This challenge is based on this Frog puzzle board game.

At the start of the game several green frogs and one red frog are positioned on the board/pond on different waterlilies based on a given configuration. (The game comes with a set of cards, each card describing one different configuration / puzzle to solve).

Here is an example of initial configuration:

The aim of this game is to remove all the green frogs from the board/pond so that only the red frog remains on the board. A frog is removed from the board when it falls off its waterlily. This happens when another frog hops above its head:

When a frog is on a waterlily, it can jump over adjacent waterlilies only when:

- There is another green frog on the adjacent waterlily,
- The waterlily where the frog would land is empty.

The aim of this programming challenge was to design and implement an algorithm to search for a solution to this puzzle using a trial-and-error approach. This can be done in Python using a **backtracking** algorithm which will identify the possible moves on the board, and try these moves until it either finds a solution (only one red frog remains on the board) or reaches a dead end (when several frogs are left on the board but can no longer jump around). If after moving frogs around a dead end, is met, the algorithm will backtrack to previous moves to try alternative possible moves.

The possible moves a frog can do depend on its position on the board as well as the position of other frogs. For instance, here are two different diagrams to show potential moves of a frog placed on the top-left waterlily (0) or on the central waterlily (6):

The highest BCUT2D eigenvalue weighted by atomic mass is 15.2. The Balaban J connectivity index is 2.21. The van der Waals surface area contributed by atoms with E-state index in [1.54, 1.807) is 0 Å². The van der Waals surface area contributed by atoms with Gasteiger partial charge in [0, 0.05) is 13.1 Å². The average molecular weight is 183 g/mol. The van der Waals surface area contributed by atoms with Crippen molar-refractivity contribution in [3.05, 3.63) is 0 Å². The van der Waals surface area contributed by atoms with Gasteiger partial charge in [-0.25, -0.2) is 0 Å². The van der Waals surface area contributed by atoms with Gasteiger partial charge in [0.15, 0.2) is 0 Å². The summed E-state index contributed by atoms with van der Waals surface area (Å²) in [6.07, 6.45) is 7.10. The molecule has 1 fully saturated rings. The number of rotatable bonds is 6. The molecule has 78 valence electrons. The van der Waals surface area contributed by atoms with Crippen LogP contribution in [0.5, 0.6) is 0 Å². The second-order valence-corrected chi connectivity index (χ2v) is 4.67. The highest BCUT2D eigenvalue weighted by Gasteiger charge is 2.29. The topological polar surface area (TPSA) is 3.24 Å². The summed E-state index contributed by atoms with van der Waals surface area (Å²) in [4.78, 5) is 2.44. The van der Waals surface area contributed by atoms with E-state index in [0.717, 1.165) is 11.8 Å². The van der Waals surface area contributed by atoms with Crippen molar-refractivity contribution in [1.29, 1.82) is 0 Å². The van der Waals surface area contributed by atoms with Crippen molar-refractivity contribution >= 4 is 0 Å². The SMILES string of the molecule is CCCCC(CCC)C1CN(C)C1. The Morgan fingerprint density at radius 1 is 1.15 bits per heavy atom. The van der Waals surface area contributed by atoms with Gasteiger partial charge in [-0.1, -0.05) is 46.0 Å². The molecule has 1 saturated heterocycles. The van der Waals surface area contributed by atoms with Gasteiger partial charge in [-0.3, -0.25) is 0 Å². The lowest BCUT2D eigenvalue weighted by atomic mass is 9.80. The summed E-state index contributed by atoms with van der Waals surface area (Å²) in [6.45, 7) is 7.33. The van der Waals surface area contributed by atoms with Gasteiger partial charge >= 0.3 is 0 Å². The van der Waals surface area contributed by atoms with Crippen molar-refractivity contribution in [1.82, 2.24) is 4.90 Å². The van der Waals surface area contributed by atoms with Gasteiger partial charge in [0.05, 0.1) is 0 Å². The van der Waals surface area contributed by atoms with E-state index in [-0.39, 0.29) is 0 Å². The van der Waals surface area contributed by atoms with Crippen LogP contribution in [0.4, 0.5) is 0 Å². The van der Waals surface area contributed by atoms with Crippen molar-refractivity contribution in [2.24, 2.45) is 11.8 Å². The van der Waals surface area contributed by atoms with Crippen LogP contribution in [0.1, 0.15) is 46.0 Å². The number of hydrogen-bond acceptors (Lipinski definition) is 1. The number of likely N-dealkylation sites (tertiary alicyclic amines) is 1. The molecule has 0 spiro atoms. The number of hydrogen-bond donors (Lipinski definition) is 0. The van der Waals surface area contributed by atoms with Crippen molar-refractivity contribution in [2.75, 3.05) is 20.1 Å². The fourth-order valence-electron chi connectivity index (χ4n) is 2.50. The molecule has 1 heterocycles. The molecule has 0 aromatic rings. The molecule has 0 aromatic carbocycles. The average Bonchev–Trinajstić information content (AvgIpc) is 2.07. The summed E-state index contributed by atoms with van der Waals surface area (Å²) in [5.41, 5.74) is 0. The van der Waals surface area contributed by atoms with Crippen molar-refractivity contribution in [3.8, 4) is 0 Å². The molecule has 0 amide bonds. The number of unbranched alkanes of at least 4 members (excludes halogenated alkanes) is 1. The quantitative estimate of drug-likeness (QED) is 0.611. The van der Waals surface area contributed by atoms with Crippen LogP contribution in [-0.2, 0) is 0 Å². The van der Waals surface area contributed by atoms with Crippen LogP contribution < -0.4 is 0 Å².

By investigating all the possible moves from each waterlily we can construct a **weighted graph** where:

- The nodes of the graph are the thirteen waterlilies (0 to 12),
- The weight for each edge of the graph is number of the waterlily that is being jumped over.

This approach results in the following weighted graph:

In Python, a **graph** can be stored as a **dictionary of lists**. Each key of the dictionary represents a node, the value associated to each key is a list of edges. Each edge will contain a sub-list of two values: the node/waterlily being reached and the waterlily being jumped over (the weight of the edge).

Here is how the above graph is implemented in Python:

1 2 3 4 5 6 7 8 9 10 11 12 13 14 15 |
#The graph representing all the potential jumps a frog can do pond = {0:[[2,1],[6,3],[10,5]], 1:[[5,3],[11,6],[7,4]], 2:[[0,1],[6,4],[12,7]], 3:[[9,6]], 4:[[8,6]], 5:[[1,3],[7,6],[11,8]], 6:[[0,3],[2,4],[12,9],[10,8]], 7:[[1,4],[5,6],[11,9]], 8:[[4,6]], 9:[[3,6]], 10:[[0,5],[6,8],[12,11]], 11:[[5,8],[1,6],[7,9]], 12:[[10,11],[6,9],[2,7]] } |

#### Python Code

You can investigate here the full Python code used to implement our backtracking algorithm using a recursve function called *jumpAround()*.

#### A step further…

- Could a similar approach be used to solve a game of solitaire?
- Could a similar approach be used to implement an AI for a player play a game of draughts against the computer?